There has been an upsurge in grassroots push to change how and for whom we produce food amid the worsening hunger and destitution of the world’s poor, including ironically of the direct producers of food. The COVID-19 pandemic both exposed the structural flaws of the global food systems—currently unjust, inequitable, unhealthy and unsustainable—and underscored the urgent need for a truly radical transformation.
The global food system has been entrenched in a complex architecture built on profit-driven exploitation, oppression and plunder – depriving food producers of their right to land and resources, starving the population amid abundance, and pushing our planetary boundaries to a point of no return.
Transnational corporations (TNCs) and their lobbyists are constantly trying to squeeze every drop of profit in the food and agriculture sector by introducing more layers of corporate capture such as public-private partnerships, financialization, and digitalization. As if their current control over food and agriculture systems wasn’t enough, TNCs are vying for even bigger market dominance and expanding its sphere of influence in public policy spaces, particularly the UN.
The United Nations’ Food Systems Summit (UNFSS) that will be held in September 2021 promises “new actions to transform the way the world produces and consumes food.” However, the blueprint for the Summit appears to have stemmed from the UN’s 2019 Strategic Partnership with the World Economic Forum (WEF), a platform for the global economic elite to promote the corporate agenda in the guise of “improving the state of the world.” By financing Agenda 2030, the WEF is ensuring that global governance perpetuates neoliberal policies in food and agriculture and promotes market-oriented “solutions” and techno-fixes to hunger and climate change. Capitalist-philanthropic organizations such as the Bill & Melinda Gates Foundation and The Rockefeller Foundation—which have been responsible for much of the world’s food producers’ dependence on corporate-controlled hazardous technologies—are also said to have underwritten the Summit’s organization.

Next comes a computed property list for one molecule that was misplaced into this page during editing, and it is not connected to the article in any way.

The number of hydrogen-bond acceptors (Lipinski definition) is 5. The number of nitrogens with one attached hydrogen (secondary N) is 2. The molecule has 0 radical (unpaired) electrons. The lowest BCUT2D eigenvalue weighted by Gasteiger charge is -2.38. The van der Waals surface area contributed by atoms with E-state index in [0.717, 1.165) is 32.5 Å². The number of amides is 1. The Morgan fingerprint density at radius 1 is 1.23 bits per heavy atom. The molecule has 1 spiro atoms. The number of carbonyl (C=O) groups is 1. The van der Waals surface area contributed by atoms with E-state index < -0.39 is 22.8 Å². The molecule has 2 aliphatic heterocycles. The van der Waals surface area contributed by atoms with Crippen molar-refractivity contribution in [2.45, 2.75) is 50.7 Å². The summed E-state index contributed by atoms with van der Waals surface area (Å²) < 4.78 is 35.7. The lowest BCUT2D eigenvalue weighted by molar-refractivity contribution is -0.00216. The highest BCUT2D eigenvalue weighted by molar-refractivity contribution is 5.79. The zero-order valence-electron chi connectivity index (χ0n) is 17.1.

Corporate capture in the UNFSS is made evident by the appointment of Agnes Kalibata (president of the Gates-funded Alliance for Green Revolution in Africa, which supports chemical-intensive farming and the adoption of GM crops in the region), as UN Special Envoy for the Summit. Corporate capture—or “the means by which an economic elite undermine the realization of human rights and the environment by exerting undue influence over domestic and international decision-makers and public institutions”—is further being materialized through the UN Food and Agriculture Organization’s (FAO) strategic alliance with CropLife International. An agreement signed last October 2020 between the UN FAO and the world’s biggest pesticide industry association pledges closer cooperation, threatening to undercut, among others, the UN agency’s commitments to agroecology as an alternative to a food and farming system heavily reliant on toxic pesticides that are estimated to poison 385 million people annually and cause massive ecosystem damage.
With the aim to demand food systems which put people’s fundamental rights above profit, our planet over corporations, and our sovereignty over monopolies, people’s movements and civil society organisations are launching a campaign for just, equitable, healthy and sustainable food systems. Called the #Hungry4Change campaign, it will culminate in a Global People’s Summit on Food Systems in September, as a counter-event to the UNFSS and to present an actionable, pro-people and pro-planet alternative to radically transform the food system.
Here’s a look back on the Global Day of Action on Corporate Control of Food Systems that happened on 22 April 2021, Earth Day. https://foodsov.org/recap-of-the-global-day-of-action-on-corporate-control-of-food-systems/
At least 25 organizations from 13 countries joined the global action for #TheFoodWeWant, holding activities and posting on social media to call for just, equitable, healthy and sustainable food systems. The banner round table discussion was also attended by around 80 people from all over the world.
This global action is initiated by the People’s Coalition on Food Sovereignty (PCFS) and PAN Asia Pacific.